Report: Data Divide Is the Next Horizon

August 26, 2022 by Madeline Hughes
Report: Data Divide Is the Next Horizon
Gillian Diebold, a policy analyst at the Center for Data Innovation.

WASHINGTON — Americans’ online lives are growing at a rapid pace, especially as everyday needs like health care and education can be met more easily through the internet.

Despite government spending to the tune of $65 billion to ensure equal and safe access to the internet, the digital divide remains. And there’s an unseen aspect that’s part of the same issue: data.

That’s why Gillian Diebold, a policy analyst at the Center for Data Innovation, recently released a 49-page report about closing that data gap to create more equity.

“As we’re growing the data economy, individuals and communities who lack high-quality data are at risk of falling behind,” Diebold said in an interview Thursday.

Data provides insight into who is more susceptible to environmental risks like wildfires, floods and other natural disasters. It can also pinpoint environmental hazards like air pollution or chemical waste.

It can also help doctors diagnose patients, and teachers reach students better.

Diebold recalled one particular example of inequitable data collection: the 2021 oil refinery explosion in Philadelphia. That June day still registers as one of the city’s cleanest air days because air quality centers were not in the poorer part of the city where the explosion occurred, she said.

If residents now experiencing health consequences from that explosion had air quality data from that day and the following days, they could be greater “advocates [for themselves] and tell their own story of what they’re experiencing,” Diebold said.

The Center for Data Innovation first identified this gap in 2014. It’s time to take a closer look at it, she said.

“We’re really reaching a pretty good percentage of Americans connected to broadband in the U.S., [but] obviously there’s still room for growth, and there’s key groups — particularly Native Americans — who need access. But overall we’re reaching a pretty good level of connectivity,” Diebold said. “And so it’s time to start thinking about the next challenge.”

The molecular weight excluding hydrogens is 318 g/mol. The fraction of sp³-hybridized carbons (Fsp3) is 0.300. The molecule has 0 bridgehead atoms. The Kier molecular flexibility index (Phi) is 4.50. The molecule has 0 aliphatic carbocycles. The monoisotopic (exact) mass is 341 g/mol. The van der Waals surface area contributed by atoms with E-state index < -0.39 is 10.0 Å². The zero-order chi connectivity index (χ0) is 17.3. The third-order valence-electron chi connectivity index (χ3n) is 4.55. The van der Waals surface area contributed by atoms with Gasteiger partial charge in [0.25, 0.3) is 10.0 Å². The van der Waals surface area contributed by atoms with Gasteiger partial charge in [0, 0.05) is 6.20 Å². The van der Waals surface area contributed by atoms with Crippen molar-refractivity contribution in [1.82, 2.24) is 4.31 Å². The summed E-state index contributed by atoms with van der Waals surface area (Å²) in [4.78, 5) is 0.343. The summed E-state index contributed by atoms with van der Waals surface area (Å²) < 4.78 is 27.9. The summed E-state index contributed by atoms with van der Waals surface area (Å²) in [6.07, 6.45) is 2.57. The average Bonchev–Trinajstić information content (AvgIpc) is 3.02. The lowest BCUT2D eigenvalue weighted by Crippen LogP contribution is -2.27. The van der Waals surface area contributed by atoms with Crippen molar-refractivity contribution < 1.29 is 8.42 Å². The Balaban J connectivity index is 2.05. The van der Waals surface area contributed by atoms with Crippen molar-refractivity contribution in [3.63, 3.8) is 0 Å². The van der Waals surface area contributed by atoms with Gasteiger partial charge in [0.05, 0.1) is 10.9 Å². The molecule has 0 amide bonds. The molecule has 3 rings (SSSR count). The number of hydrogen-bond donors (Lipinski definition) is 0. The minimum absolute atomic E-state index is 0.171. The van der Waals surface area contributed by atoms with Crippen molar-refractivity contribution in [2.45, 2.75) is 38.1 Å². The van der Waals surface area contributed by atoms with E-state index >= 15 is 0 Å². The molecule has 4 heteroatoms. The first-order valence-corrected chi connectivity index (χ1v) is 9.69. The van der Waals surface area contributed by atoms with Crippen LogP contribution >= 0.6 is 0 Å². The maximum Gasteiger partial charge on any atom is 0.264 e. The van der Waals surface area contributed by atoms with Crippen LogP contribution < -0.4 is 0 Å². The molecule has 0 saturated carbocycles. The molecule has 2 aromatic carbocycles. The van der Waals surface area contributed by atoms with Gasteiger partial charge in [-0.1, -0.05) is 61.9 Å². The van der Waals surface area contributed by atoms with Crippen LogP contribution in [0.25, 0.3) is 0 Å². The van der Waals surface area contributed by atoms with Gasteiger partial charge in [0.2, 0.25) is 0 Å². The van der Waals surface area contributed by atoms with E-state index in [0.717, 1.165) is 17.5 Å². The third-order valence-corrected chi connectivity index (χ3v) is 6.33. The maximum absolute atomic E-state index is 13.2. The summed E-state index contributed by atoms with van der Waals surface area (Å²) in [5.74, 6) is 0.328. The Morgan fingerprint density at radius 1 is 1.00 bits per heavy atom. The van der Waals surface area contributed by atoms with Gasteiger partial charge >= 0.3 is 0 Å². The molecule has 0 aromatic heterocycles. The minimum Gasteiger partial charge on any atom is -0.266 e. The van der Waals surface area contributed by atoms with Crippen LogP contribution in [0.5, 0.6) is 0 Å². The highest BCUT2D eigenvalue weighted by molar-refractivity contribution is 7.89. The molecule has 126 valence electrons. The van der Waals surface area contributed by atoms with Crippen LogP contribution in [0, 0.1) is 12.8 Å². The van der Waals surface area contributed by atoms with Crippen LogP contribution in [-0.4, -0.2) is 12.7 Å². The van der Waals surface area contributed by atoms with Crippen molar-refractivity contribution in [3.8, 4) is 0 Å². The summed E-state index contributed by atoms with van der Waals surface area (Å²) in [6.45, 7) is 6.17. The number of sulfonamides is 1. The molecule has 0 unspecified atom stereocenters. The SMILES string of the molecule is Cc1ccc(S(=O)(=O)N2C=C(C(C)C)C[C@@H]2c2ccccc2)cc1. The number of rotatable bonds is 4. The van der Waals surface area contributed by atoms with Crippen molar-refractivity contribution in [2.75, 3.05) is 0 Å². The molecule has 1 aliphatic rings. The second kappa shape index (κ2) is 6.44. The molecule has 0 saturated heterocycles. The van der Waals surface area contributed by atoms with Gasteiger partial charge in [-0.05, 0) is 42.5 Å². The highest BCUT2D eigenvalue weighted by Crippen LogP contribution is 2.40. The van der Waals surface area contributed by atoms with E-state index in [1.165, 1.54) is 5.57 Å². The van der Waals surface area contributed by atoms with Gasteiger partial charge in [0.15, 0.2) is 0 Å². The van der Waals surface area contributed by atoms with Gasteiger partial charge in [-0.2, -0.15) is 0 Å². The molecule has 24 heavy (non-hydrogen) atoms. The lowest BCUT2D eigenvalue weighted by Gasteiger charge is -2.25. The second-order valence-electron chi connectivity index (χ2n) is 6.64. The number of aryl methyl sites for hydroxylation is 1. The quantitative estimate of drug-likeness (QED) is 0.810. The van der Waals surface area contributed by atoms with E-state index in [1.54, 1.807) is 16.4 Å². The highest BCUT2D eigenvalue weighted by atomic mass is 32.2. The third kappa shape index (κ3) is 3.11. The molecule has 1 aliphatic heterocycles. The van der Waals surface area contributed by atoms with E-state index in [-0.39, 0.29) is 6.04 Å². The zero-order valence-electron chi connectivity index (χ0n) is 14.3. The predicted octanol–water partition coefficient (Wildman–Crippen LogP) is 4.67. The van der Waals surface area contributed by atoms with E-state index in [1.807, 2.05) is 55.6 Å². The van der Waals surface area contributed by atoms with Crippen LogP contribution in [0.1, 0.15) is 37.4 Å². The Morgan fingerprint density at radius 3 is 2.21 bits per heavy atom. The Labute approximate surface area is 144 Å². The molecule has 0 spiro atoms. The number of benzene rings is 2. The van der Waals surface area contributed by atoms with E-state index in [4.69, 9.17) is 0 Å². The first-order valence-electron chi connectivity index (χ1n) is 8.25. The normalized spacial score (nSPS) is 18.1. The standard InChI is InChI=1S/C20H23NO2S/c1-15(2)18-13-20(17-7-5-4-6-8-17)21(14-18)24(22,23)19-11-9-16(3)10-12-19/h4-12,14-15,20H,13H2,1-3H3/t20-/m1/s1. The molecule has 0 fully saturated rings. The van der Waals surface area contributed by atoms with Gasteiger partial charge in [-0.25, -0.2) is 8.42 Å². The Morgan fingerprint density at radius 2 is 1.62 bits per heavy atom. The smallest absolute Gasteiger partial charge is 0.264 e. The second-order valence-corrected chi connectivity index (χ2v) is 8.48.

The data divide encompasses a vast array of information and there’s a spectrum of how much is collected, Diebold writes in her report. It’s also not as tangible as electricity, the need for roads or broadband, she said.

However, data is instrumental to solving large issues, from the environment to health care to education, she said. That’s where Diebold challenges government officials to think about what they need to collect for the sake of equity.

That comes in terms of funding to buy the technology to collect necessary data, she writes.

“From smart wearable devices to local environmental sensors, the use of data-driven technology has skyrocketed in recent years as policymakers recognize the value in evidence-based decision-making,” Diebold writes.

Government officials will also need to decide what types of data are the most important to collect, she said.

She’s continuing with this work by bringing government and tech officials along with advocates to discuss how to confront these inadequacies. 

“The data economy and data driven innovation present a powerful opportunity to transform society for the better, but only if data collection and use are inclusive. Policymakers should work to ensure that all individuals and communities have access to high-quality data,” Diebold writes.

Madeline can be reached at [email protected] and @MadelineHughes

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